Trade Promotion Authority Moves One Step Closer to Reality
Senior U.S. lawmakers have reportedly reached a deal on a trade promotion authority bill, moving the White House a step closer to clinching the 12-nation Trans-Pacific Partnership (TPP), one of the biggest free-trade deals in history.
The trade promotion authority (TPA)—or so-called ‘fast track’—mechanism would make it easier for the President to negotiate trade pacts, limiting Congress to only ‘yea’ or ‘nay’ votes on proposed trade pacts such as the TPP, the Transatlantic Trade and Investment Partnership, renewal of the African Growth and Opportunity Act and the retroactive reauthorization of the Generalized System of Preferences.
The legislation could be ready for full Senate consideration next week, according to Republican Senate Finance Committee Chairman Orrin Hatch.
Reaction to the TPA legislation was swift with several major U.S. industry groups voicing their desire to see fast-track authority become a reality.
The National Retail Federation registered its support for the legislation calling on Congress to “renew its commitment to international trade by approving legislation that would reauthorize Trade Promotion Authority,” saying such authority “is critical” to advancing free-trade agreements.
“It is vitally important that Congress support international trade by tearing down barriers to markets and reducing tariffs,” says NRF president and CEO Matthew Shay. “Without TPA legislation guaranteeing expedited Congressional approval, the Transpacific Partnership and two other trade agreements—and the enormous economic benefits of digital trade—could be in jeopardy. If the U.S. doesn’t act aggressively to set international digital trade rules, other governments will.”
The Telecommunications Industry Association issued a statement that read, “Modernizing and renewing Trade Promotion Authority is particularly important for maintaining our country’s international leadership in the highly competitive information and communications industry. The U.S. has an ambitious trade agenda, and swift passage of TPA renewal is important to ensuring successful outcomes in ongoing trade negotiations.”
The Software & Information Industry Association issued a statement saying, “If the U.S. doesn’t act aggressively to set international digital trade rules, other governments will. With enactment of this legislation, it will be the official U.S. trade negotiating position that governments must refrain from measures that impede digital trade, restrict cross-border data flows, or require local storage or processing of data.”
OBAMA WANTS FAST TRACK FOR INTERNATIONAL TRADE DEALS; UNIONS AND PROMINENT DEMOCRAT LEGISLATORS DON’T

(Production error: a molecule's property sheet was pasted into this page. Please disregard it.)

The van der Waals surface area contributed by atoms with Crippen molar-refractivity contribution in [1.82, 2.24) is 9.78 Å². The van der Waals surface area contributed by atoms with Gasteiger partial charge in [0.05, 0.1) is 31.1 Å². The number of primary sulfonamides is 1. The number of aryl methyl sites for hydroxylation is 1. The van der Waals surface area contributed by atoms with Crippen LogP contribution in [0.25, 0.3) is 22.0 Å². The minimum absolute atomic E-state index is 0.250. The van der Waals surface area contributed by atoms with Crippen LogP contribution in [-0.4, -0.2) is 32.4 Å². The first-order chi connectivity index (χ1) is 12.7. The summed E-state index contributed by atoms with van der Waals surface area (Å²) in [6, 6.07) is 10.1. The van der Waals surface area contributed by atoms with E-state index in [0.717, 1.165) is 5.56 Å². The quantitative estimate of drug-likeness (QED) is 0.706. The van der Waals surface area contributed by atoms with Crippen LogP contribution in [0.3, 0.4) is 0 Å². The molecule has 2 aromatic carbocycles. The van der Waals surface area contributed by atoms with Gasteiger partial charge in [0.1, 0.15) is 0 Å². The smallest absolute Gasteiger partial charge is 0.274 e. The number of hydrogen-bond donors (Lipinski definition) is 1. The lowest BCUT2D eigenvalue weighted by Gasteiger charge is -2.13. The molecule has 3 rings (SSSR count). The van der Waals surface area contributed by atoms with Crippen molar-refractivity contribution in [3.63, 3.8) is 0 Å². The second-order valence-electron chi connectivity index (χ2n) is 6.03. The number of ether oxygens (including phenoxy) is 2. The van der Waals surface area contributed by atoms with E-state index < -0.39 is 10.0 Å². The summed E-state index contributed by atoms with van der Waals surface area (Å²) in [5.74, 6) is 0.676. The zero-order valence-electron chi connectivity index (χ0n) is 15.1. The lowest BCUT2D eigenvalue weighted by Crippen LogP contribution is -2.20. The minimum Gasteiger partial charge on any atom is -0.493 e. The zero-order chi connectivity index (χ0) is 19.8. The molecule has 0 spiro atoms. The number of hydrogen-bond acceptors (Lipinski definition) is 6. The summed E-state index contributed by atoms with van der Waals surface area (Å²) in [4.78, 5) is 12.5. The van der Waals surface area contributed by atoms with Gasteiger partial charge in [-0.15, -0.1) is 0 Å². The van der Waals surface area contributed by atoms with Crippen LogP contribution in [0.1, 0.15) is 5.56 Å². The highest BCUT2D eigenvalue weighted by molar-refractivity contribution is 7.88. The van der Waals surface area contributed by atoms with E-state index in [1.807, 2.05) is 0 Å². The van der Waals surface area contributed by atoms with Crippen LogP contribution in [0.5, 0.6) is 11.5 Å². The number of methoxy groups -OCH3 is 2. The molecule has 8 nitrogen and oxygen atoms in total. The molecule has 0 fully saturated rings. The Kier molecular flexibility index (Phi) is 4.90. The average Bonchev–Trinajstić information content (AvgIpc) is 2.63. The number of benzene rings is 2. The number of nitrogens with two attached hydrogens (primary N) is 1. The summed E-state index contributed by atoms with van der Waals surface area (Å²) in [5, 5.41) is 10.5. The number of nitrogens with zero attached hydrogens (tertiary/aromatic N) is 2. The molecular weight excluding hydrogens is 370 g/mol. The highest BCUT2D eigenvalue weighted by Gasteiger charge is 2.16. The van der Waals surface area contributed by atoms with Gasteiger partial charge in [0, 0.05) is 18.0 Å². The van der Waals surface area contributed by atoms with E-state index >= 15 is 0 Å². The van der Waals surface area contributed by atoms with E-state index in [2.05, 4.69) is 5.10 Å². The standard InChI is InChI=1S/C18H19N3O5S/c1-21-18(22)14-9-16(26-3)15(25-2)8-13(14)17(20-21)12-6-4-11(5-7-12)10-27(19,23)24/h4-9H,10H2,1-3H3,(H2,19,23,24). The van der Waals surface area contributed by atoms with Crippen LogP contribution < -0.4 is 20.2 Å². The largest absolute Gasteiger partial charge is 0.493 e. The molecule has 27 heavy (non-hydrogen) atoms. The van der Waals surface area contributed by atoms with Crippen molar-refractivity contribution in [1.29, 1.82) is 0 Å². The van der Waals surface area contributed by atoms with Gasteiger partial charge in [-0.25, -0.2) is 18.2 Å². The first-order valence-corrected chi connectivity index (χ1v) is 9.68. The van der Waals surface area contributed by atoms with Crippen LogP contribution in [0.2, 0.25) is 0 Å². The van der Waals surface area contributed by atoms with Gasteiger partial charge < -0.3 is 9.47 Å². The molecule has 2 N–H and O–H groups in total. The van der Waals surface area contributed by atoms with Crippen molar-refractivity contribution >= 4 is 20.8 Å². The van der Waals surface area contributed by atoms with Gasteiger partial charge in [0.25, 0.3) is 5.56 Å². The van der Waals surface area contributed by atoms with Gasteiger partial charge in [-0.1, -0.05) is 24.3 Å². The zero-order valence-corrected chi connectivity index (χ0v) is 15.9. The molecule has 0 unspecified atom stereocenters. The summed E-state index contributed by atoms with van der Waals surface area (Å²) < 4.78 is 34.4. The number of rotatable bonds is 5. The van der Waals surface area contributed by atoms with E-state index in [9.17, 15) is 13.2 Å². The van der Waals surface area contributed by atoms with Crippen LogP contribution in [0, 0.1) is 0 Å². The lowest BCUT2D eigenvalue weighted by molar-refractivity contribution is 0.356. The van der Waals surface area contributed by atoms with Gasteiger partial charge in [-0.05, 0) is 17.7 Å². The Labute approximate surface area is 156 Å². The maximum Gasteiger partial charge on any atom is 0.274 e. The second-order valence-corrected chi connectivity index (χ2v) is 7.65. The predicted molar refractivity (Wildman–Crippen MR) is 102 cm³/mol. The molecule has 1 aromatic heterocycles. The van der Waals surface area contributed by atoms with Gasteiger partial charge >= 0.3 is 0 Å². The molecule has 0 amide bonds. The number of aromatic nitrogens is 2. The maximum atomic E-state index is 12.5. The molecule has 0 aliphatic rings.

Republican and general business support for TPA and the proposed transpacific trade agreement, both touted by the Obama Administration, has put the White House at odds with several powerful Democratic legislators and labor unions, which are hard at work on Capitol Hill lobbying against the fast-track legislation and the trade pact.
Despite Hatch’s optimism that the legislation will become a reality, passing it hinges on moving TPA in tandem with a bill to extend support for workers whose jobs could be impacted by the upswing in imports that would result from agreements such as the Trans-Pacific Partnership.
Speaking at a Bloomberg Conference, Sander Levin, top Democrat on the House of Representatives committee responsible for trade, said, “You bring up TPA in the House today, the best you would have is a handful of Democrats.”
Sen. Chuck Schumer (D-NY), says he opposes fast track and that “it’s not fair to rush such an important issue.” Ohio Democrat Sherrod Brown agrees: “You can’t fast track fast track – that’s a complete abdication of our responsibilities,” he said.
Brown is one of several senators who want the TPP and any like agreement to include rules that stop trading partners such as Japan and China from manipulating their currencies.
Some of the nation’s largest labor unions including the Teamsters, the International Brotherhood of Electrical Workers, the Communications Workers of America and National Nurses United are actively campaigning against both the TPA and the TPP. Some have said they will launch an advertising campaign on the Internet over the next week to pressure senators and members of Congress to oppose fast track, adding that the campaign might be expanded to TV, radio and newspapers.